Would you buy this wrecked Porsche 918 Spyder?

This is cheapest Porsche 918 Spyder on the market. But as you can see, it does have one or two problems.

Crucially, it isn’t a spares-only ruin. It looks entirely savable, which means it could be something of a bargain. At the time of writing, bidding on the New York-based sale – handled by salvage specialist Copart – stands at $133,000 (£93,000). By comparison, the cheapest 918 listed for sale in the UK on Autotrader carries a price tag of just over £1 million.

It won’t be a small job to repair the 918, though. The front has taken the brunt of the impact and will need a complete rebuild. That probably includes the electric motors and associated equipment, which won’t be cheap.

At the back, the bodywork and suspension will need replacing, but the engine and hybrid system looks like it has survived intact. That’s a massive expense spared, as a replacement engine costs over £140,000 by itself.

The centre tub appears intact, too, and the doors and rear cowl undamaged. Is doesn’t look like the side airbags went off, but the front pair did; those repairs are relatively simple.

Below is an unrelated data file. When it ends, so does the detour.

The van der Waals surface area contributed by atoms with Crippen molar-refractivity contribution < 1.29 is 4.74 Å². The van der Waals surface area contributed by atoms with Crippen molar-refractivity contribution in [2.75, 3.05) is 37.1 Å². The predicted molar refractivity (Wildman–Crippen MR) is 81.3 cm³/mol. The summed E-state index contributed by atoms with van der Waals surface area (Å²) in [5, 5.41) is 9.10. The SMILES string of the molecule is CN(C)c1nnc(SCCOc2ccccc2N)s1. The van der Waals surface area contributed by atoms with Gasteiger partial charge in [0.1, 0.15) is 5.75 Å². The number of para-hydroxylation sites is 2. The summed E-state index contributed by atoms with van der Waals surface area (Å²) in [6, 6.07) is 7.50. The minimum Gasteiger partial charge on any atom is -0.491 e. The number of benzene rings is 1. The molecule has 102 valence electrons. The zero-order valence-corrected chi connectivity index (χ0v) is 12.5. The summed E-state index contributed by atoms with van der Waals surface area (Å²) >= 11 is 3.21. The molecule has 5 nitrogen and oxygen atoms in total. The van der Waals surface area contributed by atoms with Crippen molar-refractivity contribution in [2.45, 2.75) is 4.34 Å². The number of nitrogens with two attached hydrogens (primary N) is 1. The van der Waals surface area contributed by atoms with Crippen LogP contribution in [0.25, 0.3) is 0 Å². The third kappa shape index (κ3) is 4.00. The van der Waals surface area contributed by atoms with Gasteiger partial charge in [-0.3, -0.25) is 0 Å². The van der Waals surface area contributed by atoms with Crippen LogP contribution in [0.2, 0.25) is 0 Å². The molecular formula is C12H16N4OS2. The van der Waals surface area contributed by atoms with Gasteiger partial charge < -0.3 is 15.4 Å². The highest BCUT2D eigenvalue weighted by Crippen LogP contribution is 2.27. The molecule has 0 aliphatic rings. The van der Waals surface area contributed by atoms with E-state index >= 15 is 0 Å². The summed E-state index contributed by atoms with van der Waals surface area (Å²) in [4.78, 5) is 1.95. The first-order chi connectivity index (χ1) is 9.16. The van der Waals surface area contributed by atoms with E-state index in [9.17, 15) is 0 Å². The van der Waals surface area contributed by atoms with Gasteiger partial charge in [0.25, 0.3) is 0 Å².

All in, Copart reckons on repair costs of around $600,000 (£420,000), so you could spend half a million on the wreckage and still be in profit.

But would it be a wise purchase? In a word, yes. This kind of repair could only be done by Porsche who would send it back to the factory, where it would be rebuilt by the same people who built it on the production line, to the same quality standards. So no worries there.

Plus, with the repairs fully documented and certified, it’s doubtful there would even be much of a negative impact on the car’s value. For proof, look at the Ferrari Enzo recently sold by RM Sotheby’s. That car was once infamously split in half in a street racing crash but, repaired at the Ferrari factory and Classiche certified, it sold for a typical Enzo price of €1.568m (£1.23m). Demand for the 918 is just as strong as it is for Enzos, so there’s every reason to think this one would make its market value of a million or more once repaired. You could probably even make some money selling the damaged bits as art pieces.

If only we were in a position to take advantage of the opportunity…

View the auction listing here

By Only Motors

What do you think?


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